Boris Johnson survives no-confidence vote: here's why he's still not safe
Watch: Boris Johnson survives vote of confidence
Boris Johnson has survived a vote of no confidence after 211 out of 359 Conservative MPs cast ballots in his favour.
The vote was triggered after the threshold number of at least 54 Conservative MPs submitted letters of no confidence.
Johnson scraped through the test in his leadership after fewer than 180 MPs – the required number to topple him – expressed no confidence in the PM.
However, the slim margin of victory has left the PM on shaky ground after a significant portion of his party turned their backs on him. It means that, while he has survived for now, his medium-term future remains uncertain.
Why was the no-confidence vote triggered?
The prime minister has been teetering on the edge for a number of weeks after being unable to shake the Partygate scandal.
A string of his own MPs had already called for him to stand down in the wake of Sue Gray’s report into breaches of the COVID-19 regulations in No 10 and Whitehall.
Read more: Boris Johnson suggests he considered quitting over Partygate
Johnson was fined £50 in April for attending his own birthday party in June 2020 with Gray's report, published last month, revealing a drunken culture in Downing Street.
The prime minister said he took "full responsibility for everything that took place on my watch" but said he wanted to "keep moving forward".
However, that was insufficient to sway many Conservative MPs, who are worried they face heavy defeat in two upcoming by-elections later this month.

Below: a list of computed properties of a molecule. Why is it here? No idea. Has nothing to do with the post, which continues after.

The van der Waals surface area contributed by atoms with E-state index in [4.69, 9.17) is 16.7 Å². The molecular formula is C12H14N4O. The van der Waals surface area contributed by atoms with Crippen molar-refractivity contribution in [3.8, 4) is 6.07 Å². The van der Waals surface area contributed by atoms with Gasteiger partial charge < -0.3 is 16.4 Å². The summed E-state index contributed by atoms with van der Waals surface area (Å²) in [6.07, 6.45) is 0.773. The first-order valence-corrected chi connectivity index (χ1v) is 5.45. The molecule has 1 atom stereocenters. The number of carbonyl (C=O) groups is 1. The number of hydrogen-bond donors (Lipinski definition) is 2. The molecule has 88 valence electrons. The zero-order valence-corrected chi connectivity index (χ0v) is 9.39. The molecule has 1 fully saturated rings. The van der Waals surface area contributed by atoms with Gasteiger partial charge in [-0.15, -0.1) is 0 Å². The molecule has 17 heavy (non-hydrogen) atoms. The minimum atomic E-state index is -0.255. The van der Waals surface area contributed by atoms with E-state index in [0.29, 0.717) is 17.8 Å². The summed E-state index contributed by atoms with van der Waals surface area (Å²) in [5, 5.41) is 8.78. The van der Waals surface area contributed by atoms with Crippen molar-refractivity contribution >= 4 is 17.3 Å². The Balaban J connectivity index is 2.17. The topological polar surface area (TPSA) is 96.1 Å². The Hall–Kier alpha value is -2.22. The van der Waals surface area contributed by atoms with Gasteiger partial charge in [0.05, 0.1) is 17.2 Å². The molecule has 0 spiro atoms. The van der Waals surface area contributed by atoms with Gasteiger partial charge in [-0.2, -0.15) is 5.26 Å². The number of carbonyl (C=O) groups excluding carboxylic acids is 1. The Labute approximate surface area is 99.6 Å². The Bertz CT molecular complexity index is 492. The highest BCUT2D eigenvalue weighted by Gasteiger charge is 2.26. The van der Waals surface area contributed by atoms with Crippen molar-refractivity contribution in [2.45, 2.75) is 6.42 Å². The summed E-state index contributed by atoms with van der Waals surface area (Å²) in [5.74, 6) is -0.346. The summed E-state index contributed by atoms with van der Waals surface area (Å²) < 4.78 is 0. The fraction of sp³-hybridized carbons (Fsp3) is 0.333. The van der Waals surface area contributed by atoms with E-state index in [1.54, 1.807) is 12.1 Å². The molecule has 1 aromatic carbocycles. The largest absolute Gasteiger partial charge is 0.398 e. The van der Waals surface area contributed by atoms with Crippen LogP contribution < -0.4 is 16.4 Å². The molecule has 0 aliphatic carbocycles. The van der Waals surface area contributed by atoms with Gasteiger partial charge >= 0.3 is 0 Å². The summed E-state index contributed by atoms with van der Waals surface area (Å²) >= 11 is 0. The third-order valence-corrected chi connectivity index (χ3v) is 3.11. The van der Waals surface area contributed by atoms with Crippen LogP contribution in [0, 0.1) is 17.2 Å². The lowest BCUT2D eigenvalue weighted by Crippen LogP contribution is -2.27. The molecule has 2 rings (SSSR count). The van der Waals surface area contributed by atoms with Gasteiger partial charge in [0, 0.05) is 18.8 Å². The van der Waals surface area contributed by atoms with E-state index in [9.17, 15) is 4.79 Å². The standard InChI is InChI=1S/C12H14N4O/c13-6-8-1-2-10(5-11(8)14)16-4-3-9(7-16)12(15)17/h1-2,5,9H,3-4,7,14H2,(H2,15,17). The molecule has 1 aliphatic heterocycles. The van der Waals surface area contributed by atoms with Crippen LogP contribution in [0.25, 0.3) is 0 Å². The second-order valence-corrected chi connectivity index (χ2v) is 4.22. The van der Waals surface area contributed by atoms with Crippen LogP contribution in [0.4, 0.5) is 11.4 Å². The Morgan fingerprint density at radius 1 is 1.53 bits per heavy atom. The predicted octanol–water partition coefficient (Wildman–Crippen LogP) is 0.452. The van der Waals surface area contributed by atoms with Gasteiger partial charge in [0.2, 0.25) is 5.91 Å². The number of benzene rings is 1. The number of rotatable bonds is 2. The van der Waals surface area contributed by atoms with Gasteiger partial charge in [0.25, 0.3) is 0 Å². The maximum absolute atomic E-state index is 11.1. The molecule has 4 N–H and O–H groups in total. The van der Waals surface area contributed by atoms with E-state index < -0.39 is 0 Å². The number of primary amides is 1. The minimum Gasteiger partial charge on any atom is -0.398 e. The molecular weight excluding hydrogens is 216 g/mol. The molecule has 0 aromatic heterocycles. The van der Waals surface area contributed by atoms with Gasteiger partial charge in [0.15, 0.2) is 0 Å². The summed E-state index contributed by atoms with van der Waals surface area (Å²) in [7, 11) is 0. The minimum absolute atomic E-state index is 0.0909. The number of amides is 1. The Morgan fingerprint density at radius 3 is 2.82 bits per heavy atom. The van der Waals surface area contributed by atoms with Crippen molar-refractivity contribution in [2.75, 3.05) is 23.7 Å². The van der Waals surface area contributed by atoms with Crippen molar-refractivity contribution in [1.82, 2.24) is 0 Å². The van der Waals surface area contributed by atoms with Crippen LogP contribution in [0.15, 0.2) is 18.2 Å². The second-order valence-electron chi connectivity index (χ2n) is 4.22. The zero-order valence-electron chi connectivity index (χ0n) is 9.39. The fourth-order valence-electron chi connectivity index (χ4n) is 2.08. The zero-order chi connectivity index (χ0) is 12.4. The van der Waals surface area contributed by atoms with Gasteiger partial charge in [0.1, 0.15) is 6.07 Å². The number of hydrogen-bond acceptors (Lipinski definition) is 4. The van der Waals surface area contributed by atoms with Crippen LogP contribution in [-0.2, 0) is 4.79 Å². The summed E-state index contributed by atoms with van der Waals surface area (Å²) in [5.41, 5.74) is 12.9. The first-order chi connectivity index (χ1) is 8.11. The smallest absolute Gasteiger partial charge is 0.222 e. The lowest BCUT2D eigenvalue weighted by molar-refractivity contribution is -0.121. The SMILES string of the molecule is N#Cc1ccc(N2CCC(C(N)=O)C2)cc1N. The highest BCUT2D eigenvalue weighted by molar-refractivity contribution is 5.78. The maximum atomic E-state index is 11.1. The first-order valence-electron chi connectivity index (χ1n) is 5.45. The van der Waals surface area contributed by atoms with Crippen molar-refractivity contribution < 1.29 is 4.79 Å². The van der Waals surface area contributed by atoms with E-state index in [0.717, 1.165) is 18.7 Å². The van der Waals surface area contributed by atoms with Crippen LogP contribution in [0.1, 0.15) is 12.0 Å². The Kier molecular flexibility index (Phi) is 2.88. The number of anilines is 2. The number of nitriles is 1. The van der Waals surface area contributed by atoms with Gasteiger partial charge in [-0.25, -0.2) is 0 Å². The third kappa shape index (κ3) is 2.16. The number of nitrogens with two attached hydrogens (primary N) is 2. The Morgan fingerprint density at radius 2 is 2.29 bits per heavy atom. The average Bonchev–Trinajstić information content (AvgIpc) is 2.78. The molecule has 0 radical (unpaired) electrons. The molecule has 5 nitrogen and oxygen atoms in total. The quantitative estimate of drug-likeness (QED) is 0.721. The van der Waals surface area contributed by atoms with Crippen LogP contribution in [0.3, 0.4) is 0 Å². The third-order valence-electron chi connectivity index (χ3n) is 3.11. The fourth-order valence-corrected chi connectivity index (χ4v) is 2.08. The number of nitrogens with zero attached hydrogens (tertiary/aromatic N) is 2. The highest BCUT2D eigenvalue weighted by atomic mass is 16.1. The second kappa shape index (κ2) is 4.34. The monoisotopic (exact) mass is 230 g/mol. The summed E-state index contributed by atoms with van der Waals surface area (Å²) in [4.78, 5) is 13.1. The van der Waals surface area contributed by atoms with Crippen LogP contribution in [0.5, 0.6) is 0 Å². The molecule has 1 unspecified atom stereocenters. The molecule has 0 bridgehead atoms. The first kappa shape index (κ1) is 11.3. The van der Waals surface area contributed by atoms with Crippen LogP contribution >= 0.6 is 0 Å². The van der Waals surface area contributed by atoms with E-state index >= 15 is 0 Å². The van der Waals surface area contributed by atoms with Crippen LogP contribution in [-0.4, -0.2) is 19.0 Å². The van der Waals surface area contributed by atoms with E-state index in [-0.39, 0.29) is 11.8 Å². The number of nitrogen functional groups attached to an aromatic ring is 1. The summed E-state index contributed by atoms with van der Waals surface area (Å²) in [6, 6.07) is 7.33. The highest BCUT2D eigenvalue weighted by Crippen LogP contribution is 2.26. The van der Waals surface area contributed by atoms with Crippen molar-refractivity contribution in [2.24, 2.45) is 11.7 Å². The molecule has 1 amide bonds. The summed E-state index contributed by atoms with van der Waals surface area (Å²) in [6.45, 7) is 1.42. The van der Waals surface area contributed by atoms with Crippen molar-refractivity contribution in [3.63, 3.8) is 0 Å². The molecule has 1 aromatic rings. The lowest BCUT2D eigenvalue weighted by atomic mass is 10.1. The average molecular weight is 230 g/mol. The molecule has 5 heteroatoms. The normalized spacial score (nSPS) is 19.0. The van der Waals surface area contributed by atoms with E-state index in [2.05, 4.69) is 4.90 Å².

Voters in the constituencies of Tiverton and Honiton in Devon and Wakefield in West Yorkshire go to the polls on 23 June.
A survey for the Sunday Times predicted a 20-point lead for Labour over the Conservatives in Wakefield, a poll that will concern some 'Red Wall' Tory MPs amid fears they are losing support in parts of the North and Midlands that proved so crucial in the party's comprehensive election victory.
Defeat in these by-elections would likely pile even more pressure on Johnson to go.
Conservative MPs will also be mindful of national polling, which has been consistently against the PM in recent months. On Monday, two separate polls showed 60% of the public wanted Tory MPs to remove Johnson as prime minister in the vote of no confidence.
What happens next?
Some 148, less than 50%, of Tory MPs voted to oust Johnson as prime minister, meaning he will stay on in his role.
The current rules mean Johnson should be immune from another no-confidence vote for a year.
Read more: How Conservative MPs can get rid of Boris Johnson
However, Brady admitted there is a possibility that rule could be changed. "Technically, it's possible," he said on Monday.
Crucially, even though Johnson has won the confidence vote, his leadership has been severely undermined.
His predecessor, Theresa May, won a no-confidence vote in December 2018 by 200 to 117 votes, but stumbled on for just six more months without the support of more than a third of her party, before resigning.
Johnson will also likely limp on after claiming victory by a small margin, but the longer term implications on his leadership will be difficult to keep at bay.
Without a party united behind him his authority will be dented, and it will be significantly harder to push through new laws and policies.
This was the problem that eventually unseated May. Unable to persuade her MPs to get behind her in parliament, she eventually resigned.